DETROIT – A national blood shortage is impacting hospitals around Metro Detroit. Some hospitals have been forced to make changes and are asking the public to roll up their sleeves to help out.
Not surprisingly, the pandemic caused a drop in blood donations, but there was also less blood needed as many surgeries were put on hold.
Now that things are returning to normal, the need for blood has increased faster than donations are coming in.
Blood and its components -- platelets and plasma -- all have a limited lifespan, which means they always have to be replenished through the generosity of others. Recently, the donation side has caught up with the demand, which created an unprecedented shortage.
“It’s imperative that people get out and donate blood,” said Dr. Craig Fletcher. “I’ve been a doctor for 20 years, I’ve been a blood banker for 10 years and I’ve never seen a shortage of blood this severe in my time in practice.”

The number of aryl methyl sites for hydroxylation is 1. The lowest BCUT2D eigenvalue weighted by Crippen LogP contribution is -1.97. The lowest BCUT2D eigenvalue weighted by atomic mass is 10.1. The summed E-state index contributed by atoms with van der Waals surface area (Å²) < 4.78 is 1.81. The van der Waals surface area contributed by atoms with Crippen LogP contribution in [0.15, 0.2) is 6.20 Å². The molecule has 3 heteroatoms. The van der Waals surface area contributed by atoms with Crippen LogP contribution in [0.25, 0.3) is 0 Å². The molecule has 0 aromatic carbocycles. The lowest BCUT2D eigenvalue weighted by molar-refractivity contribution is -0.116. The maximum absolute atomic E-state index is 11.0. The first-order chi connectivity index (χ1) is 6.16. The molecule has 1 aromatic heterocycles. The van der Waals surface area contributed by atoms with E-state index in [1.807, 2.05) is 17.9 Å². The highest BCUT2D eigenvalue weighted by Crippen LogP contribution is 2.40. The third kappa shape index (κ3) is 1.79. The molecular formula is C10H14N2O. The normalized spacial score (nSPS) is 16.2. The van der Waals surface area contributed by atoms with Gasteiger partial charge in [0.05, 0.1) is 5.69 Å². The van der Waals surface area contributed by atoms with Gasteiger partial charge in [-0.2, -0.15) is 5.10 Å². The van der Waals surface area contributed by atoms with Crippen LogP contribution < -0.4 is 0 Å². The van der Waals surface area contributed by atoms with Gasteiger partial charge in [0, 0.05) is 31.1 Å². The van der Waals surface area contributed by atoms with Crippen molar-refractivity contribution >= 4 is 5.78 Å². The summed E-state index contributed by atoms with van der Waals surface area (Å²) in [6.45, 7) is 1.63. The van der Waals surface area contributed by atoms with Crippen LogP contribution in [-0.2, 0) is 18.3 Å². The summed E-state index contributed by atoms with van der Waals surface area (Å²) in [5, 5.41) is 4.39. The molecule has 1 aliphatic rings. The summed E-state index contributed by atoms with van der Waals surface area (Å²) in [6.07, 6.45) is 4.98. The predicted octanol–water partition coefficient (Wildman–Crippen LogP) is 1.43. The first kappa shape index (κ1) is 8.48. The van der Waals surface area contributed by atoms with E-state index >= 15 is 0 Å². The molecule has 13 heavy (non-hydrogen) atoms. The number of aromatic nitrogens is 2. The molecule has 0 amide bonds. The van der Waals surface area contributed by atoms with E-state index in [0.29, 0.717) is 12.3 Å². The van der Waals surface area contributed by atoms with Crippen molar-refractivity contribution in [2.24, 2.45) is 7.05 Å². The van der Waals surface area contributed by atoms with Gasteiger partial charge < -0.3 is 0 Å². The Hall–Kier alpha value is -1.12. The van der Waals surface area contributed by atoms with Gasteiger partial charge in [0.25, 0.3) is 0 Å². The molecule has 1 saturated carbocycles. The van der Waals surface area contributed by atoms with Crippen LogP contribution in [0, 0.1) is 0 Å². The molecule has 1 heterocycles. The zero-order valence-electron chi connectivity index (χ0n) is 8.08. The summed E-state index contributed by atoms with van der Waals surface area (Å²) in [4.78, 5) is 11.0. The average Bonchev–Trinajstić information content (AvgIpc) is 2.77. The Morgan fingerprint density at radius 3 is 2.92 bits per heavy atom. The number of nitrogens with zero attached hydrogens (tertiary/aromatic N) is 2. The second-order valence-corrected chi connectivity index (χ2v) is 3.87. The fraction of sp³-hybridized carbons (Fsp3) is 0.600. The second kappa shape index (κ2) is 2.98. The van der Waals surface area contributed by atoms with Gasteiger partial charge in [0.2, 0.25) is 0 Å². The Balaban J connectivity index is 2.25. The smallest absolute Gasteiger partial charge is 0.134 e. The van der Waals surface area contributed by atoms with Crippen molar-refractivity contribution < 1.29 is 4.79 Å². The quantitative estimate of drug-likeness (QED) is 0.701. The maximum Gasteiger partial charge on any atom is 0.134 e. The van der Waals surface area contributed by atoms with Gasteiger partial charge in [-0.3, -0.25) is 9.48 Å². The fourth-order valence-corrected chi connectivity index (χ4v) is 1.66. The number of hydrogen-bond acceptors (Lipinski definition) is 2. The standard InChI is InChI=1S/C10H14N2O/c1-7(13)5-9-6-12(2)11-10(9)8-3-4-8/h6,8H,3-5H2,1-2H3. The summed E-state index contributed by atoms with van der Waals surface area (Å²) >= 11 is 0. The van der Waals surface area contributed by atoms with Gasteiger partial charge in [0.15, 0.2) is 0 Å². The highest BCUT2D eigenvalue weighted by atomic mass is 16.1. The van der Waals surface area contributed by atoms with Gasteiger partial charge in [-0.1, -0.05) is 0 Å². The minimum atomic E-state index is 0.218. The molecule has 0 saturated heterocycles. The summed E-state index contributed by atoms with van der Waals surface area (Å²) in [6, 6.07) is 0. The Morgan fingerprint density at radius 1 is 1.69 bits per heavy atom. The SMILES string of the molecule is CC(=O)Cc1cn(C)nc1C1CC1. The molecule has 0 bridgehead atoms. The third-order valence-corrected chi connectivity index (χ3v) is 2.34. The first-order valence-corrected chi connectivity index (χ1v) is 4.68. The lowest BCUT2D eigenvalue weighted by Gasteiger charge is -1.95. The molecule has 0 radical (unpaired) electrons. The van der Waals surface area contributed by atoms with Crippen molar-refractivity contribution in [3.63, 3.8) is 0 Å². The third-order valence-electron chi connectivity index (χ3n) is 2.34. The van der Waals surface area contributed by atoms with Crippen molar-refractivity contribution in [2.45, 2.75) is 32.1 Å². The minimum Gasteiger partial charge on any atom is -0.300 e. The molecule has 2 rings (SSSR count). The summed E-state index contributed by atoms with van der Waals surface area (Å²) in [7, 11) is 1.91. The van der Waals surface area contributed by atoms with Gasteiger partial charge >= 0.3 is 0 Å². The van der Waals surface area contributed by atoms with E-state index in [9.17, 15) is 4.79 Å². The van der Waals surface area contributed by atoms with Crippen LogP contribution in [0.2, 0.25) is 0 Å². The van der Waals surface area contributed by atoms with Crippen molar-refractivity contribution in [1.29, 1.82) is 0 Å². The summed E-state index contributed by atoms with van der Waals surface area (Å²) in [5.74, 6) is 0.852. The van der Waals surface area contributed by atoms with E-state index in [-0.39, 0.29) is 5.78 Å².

Fletcher is the system medical director of the blood bank for Beaumont Health. He said the blood shortage has been impacting surgeries for nearly a month now.
“As a system, we’re looking at our elective surgeries and cases the day before those cases go to the operating room and evaluating if they’re elective cases that can be rescheduled,” Fletcher said. “We have been rescheduling some elective cases.”
“We do know that, unfortunately, as a result of the shortage, some hospitals are being forced now to kind of slow the pace of those elective surgeries until their blood supply stabilizes. Which is, of course, delaying crucial patient care,” said Todd Kulman, with the American Red Cross. “Trauma cases are up. Hospitals are responding to an atypically high number of traumas. Trauma centers demand for red cells has increased by 10% this year compared to 2019.”
The summer usually sees a drop in blood donations, as people take time for vacations and there are fewer blood drives at schools on break, but things have been especially serious recently.
If you are able to donate blood, you can make an appointment by calling the American Red Cross at 1-800-RED-CROSS.